1. Please take 30 seconds to register your free account to remove most ads, post topics, make friends, earn reward points at our store, and more!  

98 Ford Explorer 4.0 issue-gonna roll it into a gulley!

Discussion in 'Off Topic [BG]' started by Stinsok, Dec 24, 2011.


  1. Stinsok

    Stinsok Supporting Member

    Dec 16, 2002
    Central Alabama
    It had a very rough idle. The code reader indicated a bad 02 sensor. I replaced that, now it runs worse than ever. I also installed new plugs/wires. What now?
     
  2. try cleaning the mass air sensor, and changing air filter. you'll probably want to check out the serpentine tensioner to see if it's applying enough tension to keep the belt on the idler pulley.

    As for the o2 sensor code, if it's still lighting up the check engine light, try spraying the connector leads on the cable with maf sensor cleaner. Other things to check/replace to help with rough idle are the fuel filter, and pcv valve.
     
  3. ...and, if you have the 4.0L engine, there's a PCV assembly that runs all the way around the intake manifold -- the elbows at the turn are rubber/plastic and often crack after so many years of use.. the replacement from Ford is about $40 or so, or you might find a set of high-temp silicon elbows to replace just the broken parts.
     
  4. Put a dollar bill on the dashboard before you roll it into the gully. That way, you can say you threw something of value away. (Sorry, I'm not much on Fords.)
     
  5. Stinsok

    Stinsok Supporting Member

    Dec 16, 2002
    Central Alabama
    Really bad news. It turns out the timing chain(s) are the problem. The shop I took it to says they won't touch anything like that on an engine with over 150,000 miles. It will costs more than the truck is worth to repair or replace the motor, even with a used one.
     
  6. TBH that sounds more like a problem with the shop rather than the motor. Timing belts/chains are a pain, but not if the mechanic knows what s/he's doing. It could be that the chains are worn, or that the tension device (I'm guessing that there is one) needs adjusting. I had the chain changed on an old Rover of mine (with way more than 150,000 on the clock) and it only took 2 hours from start to finish, including a test drive. When I had the belt changed on my old Corolla, it took them 45 minutes.

    I wouldn't give up just yet. I think you could probably find a better shop and save your truck.
     
  7. HaRd

    HaRd

    Aug 10, 2011
    Long Island
    This. Are you kidding me that's really bad business on the part of the ship if that's really the case. Most good shops will extend themselves outwards to make a customer happy/make a sale. Also who knows- if that really is the issue and the only one the car will probably run as good as ever for quite awhile onwards.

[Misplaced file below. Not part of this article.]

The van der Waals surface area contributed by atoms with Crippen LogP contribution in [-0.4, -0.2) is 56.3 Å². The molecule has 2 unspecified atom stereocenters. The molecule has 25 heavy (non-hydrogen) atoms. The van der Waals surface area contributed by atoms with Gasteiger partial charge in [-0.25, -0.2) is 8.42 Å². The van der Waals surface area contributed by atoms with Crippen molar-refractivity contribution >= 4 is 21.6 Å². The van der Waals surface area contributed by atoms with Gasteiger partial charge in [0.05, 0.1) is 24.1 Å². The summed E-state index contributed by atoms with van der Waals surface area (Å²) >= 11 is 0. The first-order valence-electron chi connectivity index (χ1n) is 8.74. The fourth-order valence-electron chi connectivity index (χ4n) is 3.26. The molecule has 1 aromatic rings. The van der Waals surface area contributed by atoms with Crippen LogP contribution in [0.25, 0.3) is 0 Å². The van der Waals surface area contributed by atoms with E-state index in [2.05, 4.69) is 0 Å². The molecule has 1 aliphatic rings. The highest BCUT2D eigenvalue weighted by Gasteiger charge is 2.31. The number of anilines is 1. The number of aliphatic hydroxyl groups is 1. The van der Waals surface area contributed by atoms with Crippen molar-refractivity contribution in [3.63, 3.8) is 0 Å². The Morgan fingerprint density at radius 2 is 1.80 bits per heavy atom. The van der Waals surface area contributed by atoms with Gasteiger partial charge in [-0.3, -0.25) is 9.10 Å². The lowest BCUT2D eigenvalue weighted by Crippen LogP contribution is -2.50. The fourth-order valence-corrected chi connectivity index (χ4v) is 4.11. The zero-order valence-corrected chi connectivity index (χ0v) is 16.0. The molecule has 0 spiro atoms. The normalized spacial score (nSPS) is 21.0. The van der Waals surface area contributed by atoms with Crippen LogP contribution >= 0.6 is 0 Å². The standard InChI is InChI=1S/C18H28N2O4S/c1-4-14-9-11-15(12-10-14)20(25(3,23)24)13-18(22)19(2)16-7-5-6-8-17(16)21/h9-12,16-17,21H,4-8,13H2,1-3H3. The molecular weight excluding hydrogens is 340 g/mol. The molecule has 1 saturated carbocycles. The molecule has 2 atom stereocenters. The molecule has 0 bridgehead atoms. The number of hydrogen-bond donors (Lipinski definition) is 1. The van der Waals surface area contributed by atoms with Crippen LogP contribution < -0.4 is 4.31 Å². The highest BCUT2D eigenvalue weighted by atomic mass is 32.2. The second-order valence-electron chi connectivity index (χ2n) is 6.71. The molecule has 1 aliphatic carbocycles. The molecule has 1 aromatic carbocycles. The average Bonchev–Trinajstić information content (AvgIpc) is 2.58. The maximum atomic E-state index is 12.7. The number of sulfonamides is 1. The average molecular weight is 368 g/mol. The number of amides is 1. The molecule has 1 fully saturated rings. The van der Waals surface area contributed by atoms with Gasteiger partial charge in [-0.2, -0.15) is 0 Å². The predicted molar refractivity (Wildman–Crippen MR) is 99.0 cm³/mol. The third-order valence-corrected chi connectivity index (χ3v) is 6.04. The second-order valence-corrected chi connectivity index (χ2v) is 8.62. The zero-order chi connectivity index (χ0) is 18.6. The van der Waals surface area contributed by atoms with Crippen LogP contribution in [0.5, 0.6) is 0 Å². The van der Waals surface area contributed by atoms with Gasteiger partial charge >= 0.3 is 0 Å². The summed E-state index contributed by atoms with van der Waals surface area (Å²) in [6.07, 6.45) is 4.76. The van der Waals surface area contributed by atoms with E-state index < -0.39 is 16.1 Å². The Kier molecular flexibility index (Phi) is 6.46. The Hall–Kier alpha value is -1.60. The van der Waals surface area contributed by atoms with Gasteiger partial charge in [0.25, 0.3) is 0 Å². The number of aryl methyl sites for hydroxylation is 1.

The 4.0L is pretty much an anchor now but it was pretty reliable workhorse in it's day. My friend just rolled over 200,000 miles in his Explorer equipped with one.
     
  8. Replacing a timing chain/belt is basic service on ANY engine. I've done it to numerous vehicles, and it just isn't a big issue (it ain't CHEAP, but it's REQUIRED - about to do one on my '03 Honda Element soon).

    Any shop that says it "isn't worth it", isn't worth taking your vehicle to. Find a new, reputable shop, get the timing belt changed, and move on.
     
  9. KBB gives me a private-party sale price of $3k, the cheapest timing chain was $350, assuming 3 man-hours of work at $75/hr = $675 total cost: well under the 60% threshold that insurance uses when deciding whether to total out the car or not. That is on the 4.0 OHV

    However, if your engine is a 4.0 SOHC then it has 4 timing chains and it requires an engine pull since one of the is at the back, and it is suggested you have a Ford technician do the work because a) it requires 5 specialty Ford tools to complete and b) that engine is heavily interference'd: if your timing chain is off or breaks loose then hard parts WILL collide and turn your little V6 from a really good engine (I had the SOHC V6 in a Mazda B-series pickup, what a BEAST!!) into a paperweight.

    That's the breakdown, and I could almost agree with the shop if you have the 4.0 SOHC, engine pulls add up man-hours quick, plus that parts kit is over $500.

    Peace,
    Greg
     
  10. ...he says his Explorer is a '98 -- that would tend to indicate he's got the 4.0L OHV engine. The SOHC replaced the OHV in 2001 (and later) model year Ranger pickups... I should imagine the Explorer line made the change at/around the same time.
     
  11. Stinsok

    Stinsok Supporting Member

    Dec 16, 2002
    Central Alabama
    It's the SOHC, and I was going to mention the rear timing chain/engine pull deal. If it was a simple front chain job, I'd do it.
     
  12. Mike N

    Mike N Missing the old TB Staff Member Supporting Member